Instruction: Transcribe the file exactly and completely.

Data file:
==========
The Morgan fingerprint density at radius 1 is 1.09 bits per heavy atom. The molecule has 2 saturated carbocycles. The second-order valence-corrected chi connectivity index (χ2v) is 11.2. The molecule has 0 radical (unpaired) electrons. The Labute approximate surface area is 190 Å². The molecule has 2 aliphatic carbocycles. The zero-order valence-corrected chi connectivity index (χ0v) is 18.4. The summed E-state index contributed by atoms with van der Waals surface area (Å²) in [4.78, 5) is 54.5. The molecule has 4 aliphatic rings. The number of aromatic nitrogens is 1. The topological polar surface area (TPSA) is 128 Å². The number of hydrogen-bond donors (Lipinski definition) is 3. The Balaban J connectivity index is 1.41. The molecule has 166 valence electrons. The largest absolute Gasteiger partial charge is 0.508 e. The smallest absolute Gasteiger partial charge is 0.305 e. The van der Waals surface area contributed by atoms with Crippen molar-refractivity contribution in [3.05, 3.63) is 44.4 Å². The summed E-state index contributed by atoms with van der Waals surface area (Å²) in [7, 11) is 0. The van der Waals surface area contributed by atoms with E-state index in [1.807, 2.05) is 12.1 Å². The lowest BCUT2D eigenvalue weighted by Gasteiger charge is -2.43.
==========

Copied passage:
The Morgan fingerprint density at radius 1 is 1.09 bits per heavy atom. The molecule has 2 saturated carbocycles. The second-order valence-corrected chi connectivity index (χ2v) is 11.2. The molecule has 0 radical (unpaired) electrons. The Labute approximate surface area is 190 Å². The molecule has 2 aliphatic carbocycles. The zero-order valence-corrected chi connectivity index (χ0v) is 18.4. The summed E-state index contributed by atoms with van der Waals surface area (Å²) in [4.78, 5) is 54.5. The molecule has 4 aliphatic rings. The number of aromatic nitrogens is 1. The topological polar surface area (TPSA) is 128 Å². The number of hydrogen-bond donors (Lipinski definition) is 3. The Balaban J connectivity index is 1.41. The molecule has 166 valence electrons. The largest absolute Gasteiger partial charge is 0.508 e. The smallest absolute Gasteiger partial charge is 0.305 e. The van der Waals surface area contributed by atoms with Crippen molar-refractivity contribution in [3.05, 3.63) is 44.4 Å². The summed E-state index contributed by atoms with van der Waals surface area (Å²) in [7, 11) is 0. The van der Waals surface area contributed by atoms with E-state index in [1.807, 2.05) is 12.1 Å². The lowest BCUT2D eigenvalue weighted by Gasteiger charge is -2.43.